9 April 2009
The flight computer onboard the Lunar Excursion Module, which landed on the Moon during the Apollo program, had a whopping 4 kilobytes of RAM and a 74 KB “hard drive.” In places, the craft’s outer skin was as thin as two sheets of aluminum foil.
This quote is from an article at Physorg.com titled Beyond Apollo: Moon Tech Takes a Giant Leap.
The above facts made me curious so I took a quick look at Wikipedia’s page on Apollo’s Guidance Computer (AGC).
This is a photograph of the AGC user interface:
By today’s standards that computer was tiny.
The AGC was used in the Lunar Excursion Module (LEM) – later called the Lunar Module (LM). The LM was the bit that landed on the Moon. Here is a photograph of the LM:
The Apollo program is on my mind because this July it will be 40 years since the Apollo 11 mission. Michael Collins, Buzz Aldrin and Niel Armstrong took that small step – the beginnings of humanity’s journey out of the cradle. You may have guessed that I think this event is significant in the history of humanity. It will still be remembered in thousands of years as one of the major milestones in our development.
Incidentally; the guidance computer was one of the driving forces behind early research into integrated circuits – necessary for development of that computer you are using to read this.
7 November 2008
A colleague sent me this video today.
I am impressed (English understatement there).
6 November 2008
Galloping Gertie (properly known as the Tocama Narrows Bridge) opened on 1st June 1940. It collapsed into Puget Sound on 6th November 1940. The collapse was caused by aeroelastic flutter. To see what that means in practice take a gander at this video:
Since the failure took some time no people were injured. Here is the account of Leonard Coatsworth the owner of the car that went down with the bridge.
Just as I drove past the towers, the bridge began to sway violently from side to side. Before I realized it, the tilt became so violent that I lost control of the car…I jammed on the brakes and got out, only to be thrown onto my face against the curb…Around me I could hear concrete cracking…The car itself began to slide from side to side of the roadway.
On hands and knees most of the time, I crawled 500 yards [450 m] or more to the towers…My breath was coming in gasps; my knees were raw and bleeding, my hands bruised and swollen from gripping the concrete curb…Toward the last, I risked rising to my feet and running a few yards at a time…Safely back at the toll plaza, I saw the bridge in its final collapse and saw my car plunge into the Narrows.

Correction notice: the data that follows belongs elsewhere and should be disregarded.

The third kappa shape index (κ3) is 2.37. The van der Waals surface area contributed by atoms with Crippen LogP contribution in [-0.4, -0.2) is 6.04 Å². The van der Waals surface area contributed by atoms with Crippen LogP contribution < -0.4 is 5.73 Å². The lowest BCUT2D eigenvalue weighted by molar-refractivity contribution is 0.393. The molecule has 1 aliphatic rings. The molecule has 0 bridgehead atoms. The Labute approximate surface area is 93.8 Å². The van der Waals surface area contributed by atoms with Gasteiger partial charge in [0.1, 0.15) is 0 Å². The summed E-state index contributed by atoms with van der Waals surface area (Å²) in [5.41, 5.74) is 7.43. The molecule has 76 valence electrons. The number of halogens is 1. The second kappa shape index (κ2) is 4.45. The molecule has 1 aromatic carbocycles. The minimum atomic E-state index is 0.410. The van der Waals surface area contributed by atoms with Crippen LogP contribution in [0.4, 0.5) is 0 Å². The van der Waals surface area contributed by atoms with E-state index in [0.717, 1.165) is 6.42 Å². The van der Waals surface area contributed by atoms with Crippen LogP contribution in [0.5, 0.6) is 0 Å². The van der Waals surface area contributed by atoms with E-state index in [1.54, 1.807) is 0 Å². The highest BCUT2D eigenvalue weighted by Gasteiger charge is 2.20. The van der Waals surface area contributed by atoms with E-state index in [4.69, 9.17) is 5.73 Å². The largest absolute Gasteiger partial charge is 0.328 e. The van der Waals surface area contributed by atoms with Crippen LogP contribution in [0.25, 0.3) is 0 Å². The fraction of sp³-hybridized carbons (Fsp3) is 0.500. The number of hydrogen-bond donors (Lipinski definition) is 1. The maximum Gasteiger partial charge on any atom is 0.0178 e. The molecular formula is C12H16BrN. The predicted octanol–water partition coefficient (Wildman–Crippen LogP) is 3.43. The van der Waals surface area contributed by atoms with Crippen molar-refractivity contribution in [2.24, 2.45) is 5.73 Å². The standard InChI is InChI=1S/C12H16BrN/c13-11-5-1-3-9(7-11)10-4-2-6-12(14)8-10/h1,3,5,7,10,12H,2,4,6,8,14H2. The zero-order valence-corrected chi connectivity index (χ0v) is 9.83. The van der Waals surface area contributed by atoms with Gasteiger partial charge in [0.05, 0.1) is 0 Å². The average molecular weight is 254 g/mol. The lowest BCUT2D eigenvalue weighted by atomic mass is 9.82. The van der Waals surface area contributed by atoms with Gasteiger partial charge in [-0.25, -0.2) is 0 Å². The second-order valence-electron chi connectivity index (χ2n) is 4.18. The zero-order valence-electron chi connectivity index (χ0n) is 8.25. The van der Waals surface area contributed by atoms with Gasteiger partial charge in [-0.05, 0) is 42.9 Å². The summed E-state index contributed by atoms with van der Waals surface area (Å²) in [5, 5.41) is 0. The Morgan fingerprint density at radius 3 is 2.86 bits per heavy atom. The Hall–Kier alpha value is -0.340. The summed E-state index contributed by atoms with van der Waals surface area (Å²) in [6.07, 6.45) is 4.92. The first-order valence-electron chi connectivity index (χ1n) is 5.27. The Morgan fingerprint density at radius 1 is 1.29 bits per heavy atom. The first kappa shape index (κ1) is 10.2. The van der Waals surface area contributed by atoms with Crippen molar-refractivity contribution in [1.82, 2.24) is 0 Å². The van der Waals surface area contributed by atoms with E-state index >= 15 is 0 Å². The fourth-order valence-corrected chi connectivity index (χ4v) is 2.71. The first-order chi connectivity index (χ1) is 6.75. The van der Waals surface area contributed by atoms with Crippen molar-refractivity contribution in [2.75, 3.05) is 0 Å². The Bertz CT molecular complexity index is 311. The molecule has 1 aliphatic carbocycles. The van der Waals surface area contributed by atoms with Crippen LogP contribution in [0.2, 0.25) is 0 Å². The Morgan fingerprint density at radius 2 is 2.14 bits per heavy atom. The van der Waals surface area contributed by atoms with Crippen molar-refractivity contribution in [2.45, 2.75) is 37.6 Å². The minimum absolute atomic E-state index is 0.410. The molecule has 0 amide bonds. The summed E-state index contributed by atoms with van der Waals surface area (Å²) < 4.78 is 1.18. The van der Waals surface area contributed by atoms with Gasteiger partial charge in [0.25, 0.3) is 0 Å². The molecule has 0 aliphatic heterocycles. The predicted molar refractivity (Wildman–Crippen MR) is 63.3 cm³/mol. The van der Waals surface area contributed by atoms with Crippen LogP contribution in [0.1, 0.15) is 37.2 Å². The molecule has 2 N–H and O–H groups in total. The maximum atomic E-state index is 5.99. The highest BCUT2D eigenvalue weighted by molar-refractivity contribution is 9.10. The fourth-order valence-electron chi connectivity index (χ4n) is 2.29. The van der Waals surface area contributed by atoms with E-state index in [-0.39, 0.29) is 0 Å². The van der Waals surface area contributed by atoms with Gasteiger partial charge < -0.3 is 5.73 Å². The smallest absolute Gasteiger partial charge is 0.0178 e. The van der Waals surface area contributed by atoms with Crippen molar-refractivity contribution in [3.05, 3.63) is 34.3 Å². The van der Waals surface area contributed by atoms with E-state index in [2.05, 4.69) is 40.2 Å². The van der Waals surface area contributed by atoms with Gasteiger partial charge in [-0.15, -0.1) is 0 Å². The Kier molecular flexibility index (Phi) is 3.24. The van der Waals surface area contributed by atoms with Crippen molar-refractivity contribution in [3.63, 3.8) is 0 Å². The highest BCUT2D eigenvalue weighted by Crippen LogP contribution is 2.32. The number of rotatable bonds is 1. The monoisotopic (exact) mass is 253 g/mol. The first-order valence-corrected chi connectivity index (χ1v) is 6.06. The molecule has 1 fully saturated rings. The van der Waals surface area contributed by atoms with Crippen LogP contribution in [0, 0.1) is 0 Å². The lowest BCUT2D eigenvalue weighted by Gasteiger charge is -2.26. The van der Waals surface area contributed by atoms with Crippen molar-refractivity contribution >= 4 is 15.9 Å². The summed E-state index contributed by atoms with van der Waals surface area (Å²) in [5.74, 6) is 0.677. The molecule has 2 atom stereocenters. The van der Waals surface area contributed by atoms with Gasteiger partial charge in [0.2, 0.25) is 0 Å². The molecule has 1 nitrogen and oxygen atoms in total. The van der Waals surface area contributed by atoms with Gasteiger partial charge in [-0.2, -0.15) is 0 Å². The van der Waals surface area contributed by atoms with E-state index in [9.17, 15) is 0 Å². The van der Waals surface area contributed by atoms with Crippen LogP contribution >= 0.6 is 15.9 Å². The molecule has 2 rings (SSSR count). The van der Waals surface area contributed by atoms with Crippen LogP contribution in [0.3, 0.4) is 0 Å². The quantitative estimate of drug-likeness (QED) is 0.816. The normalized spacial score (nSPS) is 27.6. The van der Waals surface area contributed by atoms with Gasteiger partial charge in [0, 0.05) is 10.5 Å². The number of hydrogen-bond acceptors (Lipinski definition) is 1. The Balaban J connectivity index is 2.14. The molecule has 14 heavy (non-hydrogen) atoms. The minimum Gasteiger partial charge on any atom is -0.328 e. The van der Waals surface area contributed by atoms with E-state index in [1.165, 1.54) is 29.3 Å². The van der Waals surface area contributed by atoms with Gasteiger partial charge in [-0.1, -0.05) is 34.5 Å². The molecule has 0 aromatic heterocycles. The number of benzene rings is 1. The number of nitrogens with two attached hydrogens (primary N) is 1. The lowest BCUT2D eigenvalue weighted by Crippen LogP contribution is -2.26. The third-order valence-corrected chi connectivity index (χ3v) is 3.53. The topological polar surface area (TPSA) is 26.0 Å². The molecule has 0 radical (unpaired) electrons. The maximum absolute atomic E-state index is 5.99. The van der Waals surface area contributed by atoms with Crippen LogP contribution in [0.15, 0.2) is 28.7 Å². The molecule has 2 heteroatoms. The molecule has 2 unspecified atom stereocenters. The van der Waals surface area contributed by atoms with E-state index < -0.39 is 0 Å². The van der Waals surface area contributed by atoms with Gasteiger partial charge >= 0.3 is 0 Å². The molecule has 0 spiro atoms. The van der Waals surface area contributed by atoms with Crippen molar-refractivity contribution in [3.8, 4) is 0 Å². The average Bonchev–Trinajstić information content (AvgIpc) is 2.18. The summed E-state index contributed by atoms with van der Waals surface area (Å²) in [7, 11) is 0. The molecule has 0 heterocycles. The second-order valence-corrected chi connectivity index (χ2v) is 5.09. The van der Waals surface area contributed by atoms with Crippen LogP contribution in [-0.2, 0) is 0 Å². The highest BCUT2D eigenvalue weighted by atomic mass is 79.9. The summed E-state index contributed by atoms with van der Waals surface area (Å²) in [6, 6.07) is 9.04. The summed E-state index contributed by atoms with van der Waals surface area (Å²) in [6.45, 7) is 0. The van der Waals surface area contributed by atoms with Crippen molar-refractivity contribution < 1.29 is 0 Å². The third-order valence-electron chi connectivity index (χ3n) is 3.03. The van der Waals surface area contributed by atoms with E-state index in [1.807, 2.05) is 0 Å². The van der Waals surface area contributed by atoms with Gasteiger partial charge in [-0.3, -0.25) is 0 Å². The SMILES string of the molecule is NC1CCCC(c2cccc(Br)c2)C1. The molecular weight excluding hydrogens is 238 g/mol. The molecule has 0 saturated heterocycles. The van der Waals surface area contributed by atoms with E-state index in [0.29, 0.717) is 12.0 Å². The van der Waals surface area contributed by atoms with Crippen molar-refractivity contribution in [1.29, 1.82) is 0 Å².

Coatsworth’s cocker spaniel Tubby was lost with the car.
10 July 2008
Thanks to Clark Boyd at The World for cheering me up with this one.
Update: The end credits say the song text is an adaptation of the poem Stream of Life by Rabindranath Tagore.
Stream of Life
The same stream of life that runs through my veins night and day
runs through the world and dances in rhythmic measures.
It is the same life that shoots in joy through the dust of the earth
in numberless blades of grass
and breaks into tumultuous waves of leaves and flowers.
It is the same life that is rocked in the ocean-cradle of birth
and of death, in ebb and in flow.
I feel my limbs are made glorious by the touch of this world of life.
And my pride is from the life-throb of ages dancing in my blood this moment.
Update 2: You can see a higher resolution version of this video at Astronomy Picture of the Day.
11 January 2008
The Bad Astronomer (my favorite blogger) who is attending the American Astronomical Society (AAS) meeting in Austen, Texas has an interview with Chris Lintott at Galaxy Zoo about their project to classify galaxies. People who are participating are asked to classify galaxies. First whether they are elliptical or spiral galaxies and if they they are spiral whether the spiral arms rotate clockwise or anti-clockwise. Strangely people are finding more galaxies that are anti-clockwise than clockwise. This makes no sense at all. We should find approximately the same number of each type. By using a neat trick the project discovered that it is not the Universe that is weird, it is us.
15 October 2007
It must be forty years since I last saw this:
My age is showing. Don’t you just love YouTube.
15 September 2007
Yesterday’s Astronomy Picture of the Day was a detailed image of Saturn‘s Moon Iapetus named after the Titan Iapetus from Greek mythology.
I cannot wrap my brain around that image. The craters all look like they bulge out to me. This is because the sunlight originates from below the scene but my brain insists that sunlight always originates from above a scene. Below is the same image rotated 180 degrees.
The image was taken by the space probe Cassini – part of the Cassini-Huygens spacecraft launched on 15th October 1997. The Cassini part of the name was in honour of astronomer Giovanni Domenico Cassini who was the first to observe four of Saturn’s moons. He also discovered the Cassini division which is the main gap in the ring system. The Huygens part of the name is in honour of astronomer Christiaan Huygens who studied Saturn’s rings. In 1656 Huygens discovered they consisted of rocks.